What is materials management?
Materials management: The basis for optimum handling of material requirements
Ensuring smooth production is one of the elementary tasks of an industrial or manufacturing company. Only when a proper flow of materials is guaranteed can goods be produced and distributed without delay. The overarching term that encompasses all tasks related to the supply of materials is materials management.
To differentiate: What all counts as materials management?
Fundamentally, companies differ greatly in terms of how they organize and manage materials. For this reason, it makes sense to first describe materials management in the narrower sense.
Classical materials management: This includes all tasks with a focus on the supply of the company, here it is a matter of procuring all raw materials, auxiliary materials or operating materials as well as supplier parts. In essence, this is to ensure the ignition material for production.
Integrated materials management: In a broader sense, the term refers to all of a company's actions that are necessary to ensure the supply of the business. This starts with procurement, continues with the handling of the material flow and ends with production and final delivery.
These subtasks characterize materials management
Since many areas of a company are affected by materials management functions, it is difficult to establish a generally applicable organization. Depending on the type of company, the size of the company and its operating radius, different criteria come to the fore. In general, the main task of materials management is to ensure an optimal flow of goods - spatially, temporally, qualitatively as well as quantitatively.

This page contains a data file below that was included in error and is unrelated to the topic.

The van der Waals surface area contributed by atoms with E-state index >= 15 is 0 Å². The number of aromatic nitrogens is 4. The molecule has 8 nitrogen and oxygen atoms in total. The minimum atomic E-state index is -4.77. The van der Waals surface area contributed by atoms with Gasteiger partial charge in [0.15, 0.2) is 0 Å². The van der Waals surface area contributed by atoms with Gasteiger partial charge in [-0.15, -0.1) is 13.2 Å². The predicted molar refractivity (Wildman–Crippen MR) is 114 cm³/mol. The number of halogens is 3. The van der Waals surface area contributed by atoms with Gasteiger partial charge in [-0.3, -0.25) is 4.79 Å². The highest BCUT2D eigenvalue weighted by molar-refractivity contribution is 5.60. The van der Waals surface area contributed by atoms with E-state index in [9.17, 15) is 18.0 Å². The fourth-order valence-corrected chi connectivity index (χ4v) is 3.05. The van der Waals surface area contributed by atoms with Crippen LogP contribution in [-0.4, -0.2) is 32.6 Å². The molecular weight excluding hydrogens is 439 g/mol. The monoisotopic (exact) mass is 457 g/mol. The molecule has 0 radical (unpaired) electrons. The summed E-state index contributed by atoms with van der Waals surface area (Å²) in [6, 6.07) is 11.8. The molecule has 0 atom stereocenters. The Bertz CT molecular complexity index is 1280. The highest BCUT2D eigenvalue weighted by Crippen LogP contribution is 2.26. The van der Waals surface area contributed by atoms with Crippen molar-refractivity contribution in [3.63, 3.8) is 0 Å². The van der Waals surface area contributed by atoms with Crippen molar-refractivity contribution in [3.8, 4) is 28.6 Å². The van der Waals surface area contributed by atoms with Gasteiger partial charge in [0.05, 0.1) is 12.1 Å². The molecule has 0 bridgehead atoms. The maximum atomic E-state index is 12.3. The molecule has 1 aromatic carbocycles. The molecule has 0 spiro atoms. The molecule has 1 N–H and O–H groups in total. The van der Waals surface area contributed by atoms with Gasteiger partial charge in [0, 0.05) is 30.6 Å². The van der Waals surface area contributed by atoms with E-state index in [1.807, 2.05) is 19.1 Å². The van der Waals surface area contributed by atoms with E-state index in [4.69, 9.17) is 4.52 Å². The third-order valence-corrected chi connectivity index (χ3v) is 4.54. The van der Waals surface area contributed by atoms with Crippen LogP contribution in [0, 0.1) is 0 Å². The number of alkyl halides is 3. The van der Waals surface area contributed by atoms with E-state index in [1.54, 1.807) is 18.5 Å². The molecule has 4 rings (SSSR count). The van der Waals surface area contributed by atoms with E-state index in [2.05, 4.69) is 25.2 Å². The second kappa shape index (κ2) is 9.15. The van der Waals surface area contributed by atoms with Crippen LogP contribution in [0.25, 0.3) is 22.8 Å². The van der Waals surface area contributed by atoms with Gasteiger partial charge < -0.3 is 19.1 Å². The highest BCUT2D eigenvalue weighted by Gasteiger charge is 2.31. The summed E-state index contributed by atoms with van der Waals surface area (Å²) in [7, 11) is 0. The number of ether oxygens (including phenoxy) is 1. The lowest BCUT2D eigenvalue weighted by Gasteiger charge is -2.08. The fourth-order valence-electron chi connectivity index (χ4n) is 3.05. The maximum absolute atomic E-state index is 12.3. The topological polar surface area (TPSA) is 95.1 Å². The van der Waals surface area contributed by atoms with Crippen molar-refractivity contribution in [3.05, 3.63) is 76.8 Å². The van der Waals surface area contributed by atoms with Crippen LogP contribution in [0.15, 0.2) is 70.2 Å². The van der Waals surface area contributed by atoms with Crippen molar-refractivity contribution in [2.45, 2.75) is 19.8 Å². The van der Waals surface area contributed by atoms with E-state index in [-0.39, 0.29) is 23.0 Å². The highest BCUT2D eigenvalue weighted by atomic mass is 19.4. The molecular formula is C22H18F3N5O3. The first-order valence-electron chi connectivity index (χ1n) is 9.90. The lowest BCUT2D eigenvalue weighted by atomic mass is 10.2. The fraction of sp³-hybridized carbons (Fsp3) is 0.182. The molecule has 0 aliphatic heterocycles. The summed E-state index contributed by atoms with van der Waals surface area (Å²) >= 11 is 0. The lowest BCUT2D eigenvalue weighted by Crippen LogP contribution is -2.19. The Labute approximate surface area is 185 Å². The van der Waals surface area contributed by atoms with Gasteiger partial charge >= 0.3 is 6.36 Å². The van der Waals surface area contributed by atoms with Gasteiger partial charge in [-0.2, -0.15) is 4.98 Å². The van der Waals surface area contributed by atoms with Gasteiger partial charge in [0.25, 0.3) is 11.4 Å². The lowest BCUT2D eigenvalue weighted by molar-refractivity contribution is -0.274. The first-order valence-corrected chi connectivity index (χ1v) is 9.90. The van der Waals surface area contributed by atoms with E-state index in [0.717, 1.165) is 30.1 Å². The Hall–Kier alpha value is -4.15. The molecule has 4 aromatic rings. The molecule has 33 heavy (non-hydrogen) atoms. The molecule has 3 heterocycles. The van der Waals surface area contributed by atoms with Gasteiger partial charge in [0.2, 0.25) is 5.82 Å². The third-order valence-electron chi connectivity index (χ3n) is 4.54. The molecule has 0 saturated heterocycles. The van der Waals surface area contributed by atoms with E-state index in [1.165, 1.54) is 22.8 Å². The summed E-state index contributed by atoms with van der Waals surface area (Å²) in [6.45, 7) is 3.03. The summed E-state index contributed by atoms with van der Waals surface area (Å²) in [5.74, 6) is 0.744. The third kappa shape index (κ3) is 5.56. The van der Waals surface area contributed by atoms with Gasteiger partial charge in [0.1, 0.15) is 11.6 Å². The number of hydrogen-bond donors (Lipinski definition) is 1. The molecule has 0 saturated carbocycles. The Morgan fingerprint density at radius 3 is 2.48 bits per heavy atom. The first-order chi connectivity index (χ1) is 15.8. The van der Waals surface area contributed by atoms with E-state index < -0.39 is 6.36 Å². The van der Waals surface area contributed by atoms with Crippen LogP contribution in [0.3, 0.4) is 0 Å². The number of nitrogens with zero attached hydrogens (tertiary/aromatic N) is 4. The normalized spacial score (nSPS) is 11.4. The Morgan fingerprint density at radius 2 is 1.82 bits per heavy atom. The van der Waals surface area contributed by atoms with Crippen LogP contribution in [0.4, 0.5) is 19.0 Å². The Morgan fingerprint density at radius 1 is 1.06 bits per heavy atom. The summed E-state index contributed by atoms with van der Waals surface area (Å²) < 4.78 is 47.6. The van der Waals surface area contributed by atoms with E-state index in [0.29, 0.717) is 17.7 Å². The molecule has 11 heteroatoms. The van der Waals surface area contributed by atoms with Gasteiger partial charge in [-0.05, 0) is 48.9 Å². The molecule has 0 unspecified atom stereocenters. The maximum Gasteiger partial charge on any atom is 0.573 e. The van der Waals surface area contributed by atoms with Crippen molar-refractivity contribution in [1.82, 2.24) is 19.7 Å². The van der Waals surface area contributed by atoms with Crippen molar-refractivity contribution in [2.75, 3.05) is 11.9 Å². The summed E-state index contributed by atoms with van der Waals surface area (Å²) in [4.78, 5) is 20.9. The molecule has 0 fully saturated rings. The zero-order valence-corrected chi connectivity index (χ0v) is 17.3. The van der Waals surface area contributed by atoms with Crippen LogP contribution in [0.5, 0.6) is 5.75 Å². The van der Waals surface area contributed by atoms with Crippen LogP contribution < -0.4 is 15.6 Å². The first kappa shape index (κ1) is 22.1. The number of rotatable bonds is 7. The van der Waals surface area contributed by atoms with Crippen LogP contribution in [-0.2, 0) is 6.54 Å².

To give a better overview of important subtasks, we have compiled the most important ones below:
- Management of flows of goods
- In-house logistics
- Supplier selection
- Production planning
- Needs assessment
What does integrated materials management mean?
Unlike the pure focus on material supply and procurement, which characterizes materials management in the narrower sense, integrated materials management is much more fundamental. This involves a holistic view of all functional areas that have a connection to materials. The basic idea is that this focus creates synergy effects that relate to the company's own material supply, customer needs as well as market mechanisms.
Within this area, a further distinction is made between different levels of integration, which are listed below:
"Integrated" materials management
In the basic scenario, the focus is on procurement and storage, transport and disposal. The process is thought through to the point where materials find their way into production or finished products are shipped. This form of materials management is the basic type and is used by many companies.
"Enhanced integrated" materials management
One integration level higher, the aim is to plan production holistically and make it controllable. All manufacturing tasks are explicitly integrated, which has the advantage of enabling better handling in procurement warehousing. In addition, just-in-time (JIT) production requires this integration step.
"Totally integrated" materials management
The maximum degree of integration is achieved when coordination is also possible with regard to distribution. Consumer trends, sales-specific issues and other details play a role here. By using powerful warehouse management software (WMS), it is possible to optimize capacity, reduce out-of-stocks and lower lead times accordingly.
The difficulty of materials management is to align the factual and formal objectives in the best possible way. On the one hand, it is a matter of covering material requirements so that production and delivery capability is ensured. On the other hand, shortages must be reduced, storage costs lowered and aspects of procurement optimized. The use of modern warehouse management software helps to view the flow of goods and draw conclusions about internal functional areas.